Irreversible electroporation in primary and metastatic hepatic malignancies: A review

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Liver cancer makes up a huge percentage of cancer mortality worldwide. Irreversible electroporation (IRE) is a relatively new minimally invasive nonthermal ablation technique for tumors that applies short pulses of high frequency electrical energy to irreversibly destabilize cell membrane to induce tumor cell apoptosis.


This review aims to investigate the studies regarding the use of IRE treatment in liver tumors and metastases to liver. We searched PubMed for all of IRE relevant English language articles published up to September 2016. They included clinical trials, experimental studies, observational studies, and reviews. This review manuscript is nothing with ethics issues and ethical approval is not provided.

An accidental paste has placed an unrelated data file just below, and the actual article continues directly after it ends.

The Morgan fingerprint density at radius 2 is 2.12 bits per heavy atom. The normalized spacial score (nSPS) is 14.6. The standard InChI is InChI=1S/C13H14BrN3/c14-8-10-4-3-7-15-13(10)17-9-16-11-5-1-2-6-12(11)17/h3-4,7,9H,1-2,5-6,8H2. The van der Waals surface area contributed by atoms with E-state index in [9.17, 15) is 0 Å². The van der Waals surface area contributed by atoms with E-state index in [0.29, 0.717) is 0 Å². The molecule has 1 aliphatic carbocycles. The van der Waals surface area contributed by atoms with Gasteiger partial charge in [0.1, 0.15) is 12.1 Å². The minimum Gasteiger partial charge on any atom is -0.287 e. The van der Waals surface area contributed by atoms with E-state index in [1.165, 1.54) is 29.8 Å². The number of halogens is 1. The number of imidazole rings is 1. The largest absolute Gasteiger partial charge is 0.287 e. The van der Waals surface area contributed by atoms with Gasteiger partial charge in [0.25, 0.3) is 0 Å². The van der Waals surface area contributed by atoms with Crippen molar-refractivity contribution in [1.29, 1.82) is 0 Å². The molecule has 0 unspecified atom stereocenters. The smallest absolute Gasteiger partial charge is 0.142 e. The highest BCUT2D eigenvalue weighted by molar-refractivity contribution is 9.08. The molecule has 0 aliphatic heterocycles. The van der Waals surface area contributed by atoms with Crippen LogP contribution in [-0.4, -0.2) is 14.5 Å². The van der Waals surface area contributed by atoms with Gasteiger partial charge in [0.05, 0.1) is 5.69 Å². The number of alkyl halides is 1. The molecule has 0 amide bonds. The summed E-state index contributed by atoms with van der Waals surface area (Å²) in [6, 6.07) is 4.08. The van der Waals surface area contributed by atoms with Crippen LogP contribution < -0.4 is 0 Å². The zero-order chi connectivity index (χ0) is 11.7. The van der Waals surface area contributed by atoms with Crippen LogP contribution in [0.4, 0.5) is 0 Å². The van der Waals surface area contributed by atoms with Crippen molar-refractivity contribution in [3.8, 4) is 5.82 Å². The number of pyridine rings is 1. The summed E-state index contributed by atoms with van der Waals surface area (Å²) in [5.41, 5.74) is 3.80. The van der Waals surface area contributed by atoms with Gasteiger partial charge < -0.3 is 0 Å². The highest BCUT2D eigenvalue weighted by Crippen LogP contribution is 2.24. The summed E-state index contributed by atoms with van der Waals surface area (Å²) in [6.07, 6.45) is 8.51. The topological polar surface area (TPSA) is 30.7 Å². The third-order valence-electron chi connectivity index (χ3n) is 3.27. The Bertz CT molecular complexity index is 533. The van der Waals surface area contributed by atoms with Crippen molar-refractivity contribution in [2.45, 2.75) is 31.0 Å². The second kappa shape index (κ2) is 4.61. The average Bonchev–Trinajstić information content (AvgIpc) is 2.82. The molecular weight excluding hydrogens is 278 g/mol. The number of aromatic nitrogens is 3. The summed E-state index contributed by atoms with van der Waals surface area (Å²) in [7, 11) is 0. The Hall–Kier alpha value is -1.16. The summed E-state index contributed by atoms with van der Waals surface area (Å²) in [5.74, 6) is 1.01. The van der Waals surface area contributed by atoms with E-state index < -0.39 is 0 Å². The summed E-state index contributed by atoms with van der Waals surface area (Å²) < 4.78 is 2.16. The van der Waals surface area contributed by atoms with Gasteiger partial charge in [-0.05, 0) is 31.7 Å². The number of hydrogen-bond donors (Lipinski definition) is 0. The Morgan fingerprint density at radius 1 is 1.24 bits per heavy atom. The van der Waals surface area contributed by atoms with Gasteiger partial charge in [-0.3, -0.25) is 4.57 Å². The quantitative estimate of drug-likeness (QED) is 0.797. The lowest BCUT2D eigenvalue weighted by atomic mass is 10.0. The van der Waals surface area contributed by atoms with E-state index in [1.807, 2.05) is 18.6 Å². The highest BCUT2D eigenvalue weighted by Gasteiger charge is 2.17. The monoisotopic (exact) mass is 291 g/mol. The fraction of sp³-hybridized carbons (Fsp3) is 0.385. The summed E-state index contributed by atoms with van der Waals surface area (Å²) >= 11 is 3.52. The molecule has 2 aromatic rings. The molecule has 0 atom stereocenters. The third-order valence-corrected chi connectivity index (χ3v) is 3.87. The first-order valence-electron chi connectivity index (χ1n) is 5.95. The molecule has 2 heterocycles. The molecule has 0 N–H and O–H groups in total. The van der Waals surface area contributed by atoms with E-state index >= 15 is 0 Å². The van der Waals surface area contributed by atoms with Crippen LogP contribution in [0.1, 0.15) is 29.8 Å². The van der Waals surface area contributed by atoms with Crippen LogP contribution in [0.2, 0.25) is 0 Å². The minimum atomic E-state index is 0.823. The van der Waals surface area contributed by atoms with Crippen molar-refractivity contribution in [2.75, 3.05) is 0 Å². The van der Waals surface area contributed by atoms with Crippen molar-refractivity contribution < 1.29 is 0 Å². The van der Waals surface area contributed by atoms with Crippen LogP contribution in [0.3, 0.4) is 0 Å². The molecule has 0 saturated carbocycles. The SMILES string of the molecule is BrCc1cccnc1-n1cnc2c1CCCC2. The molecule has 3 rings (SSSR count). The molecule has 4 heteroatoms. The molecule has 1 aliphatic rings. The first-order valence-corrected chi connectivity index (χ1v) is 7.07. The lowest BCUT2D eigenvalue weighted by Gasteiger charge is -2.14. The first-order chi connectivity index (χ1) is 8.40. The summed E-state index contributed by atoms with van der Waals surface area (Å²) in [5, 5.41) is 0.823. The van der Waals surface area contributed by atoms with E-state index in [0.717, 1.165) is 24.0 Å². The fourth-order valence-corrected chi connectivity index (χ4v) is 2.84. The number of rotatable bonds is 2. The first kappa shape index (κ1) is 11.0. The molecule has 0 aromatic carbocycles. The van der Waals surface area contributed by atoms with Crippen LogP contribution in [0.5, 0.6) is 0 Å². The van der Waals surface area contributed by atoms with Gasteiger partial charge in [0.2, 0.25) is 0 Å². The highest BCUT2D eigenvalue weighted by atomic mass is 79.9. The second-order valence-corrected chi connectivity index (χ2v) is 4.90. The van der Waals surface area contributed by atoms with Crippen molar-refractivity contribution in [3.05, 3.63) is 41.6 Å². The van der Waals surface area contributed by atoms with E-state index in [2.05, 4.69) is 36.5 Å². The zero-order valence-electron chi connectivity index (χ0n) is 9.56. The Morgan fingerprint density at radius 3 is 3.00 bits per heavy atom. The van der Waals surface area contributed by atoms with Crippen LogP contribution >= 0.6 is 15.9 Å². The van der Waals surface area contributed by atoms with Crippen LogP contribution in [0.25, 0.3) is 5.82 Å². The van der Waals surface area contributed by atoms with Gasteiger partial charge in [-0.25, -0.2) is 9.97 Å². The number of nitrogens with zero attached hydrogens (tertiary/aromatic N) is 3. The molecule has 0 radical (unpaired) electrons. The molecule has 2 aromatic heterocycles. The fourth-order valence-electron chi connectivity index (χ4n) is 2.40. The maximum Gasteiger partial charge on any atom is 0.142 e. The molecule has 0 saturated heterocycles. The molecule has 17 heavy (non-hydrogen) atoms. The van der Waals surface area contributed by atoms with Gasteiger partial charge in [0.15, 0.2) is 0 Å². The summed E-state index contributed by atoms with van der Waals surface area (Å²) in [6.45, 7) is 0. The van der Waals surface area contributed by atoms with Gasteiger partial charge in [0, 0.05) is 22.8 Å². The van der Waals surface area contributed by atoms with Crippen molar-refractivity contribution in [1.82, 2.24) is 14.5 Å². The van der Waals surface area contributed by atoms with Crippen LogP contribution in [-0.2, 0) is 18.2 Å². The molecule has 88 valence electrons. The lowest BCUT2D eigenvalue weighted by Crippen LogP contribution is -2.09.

In recent years, increasingly more studies in both preclinical and clinical settings have been conducted to examine the safety and efficacy of this new technique, shedding light on the crucial advantages and disadvantages that IRE possesses. Unlike the current leading thermal ablation techniques, such as radiofrequency ablation (RFA), microwave ablation (MWA), and cryoablation, IRE requires shorter ablation time without damaging adjacent important vital structures.


Although IRE has successfully claimed its valuable status in the field of hepatic cancer treatment both preclinical and clinical settings. In order to systemically test and establish its safety and efficacy for clinical applications, more studies still need to be conducted.

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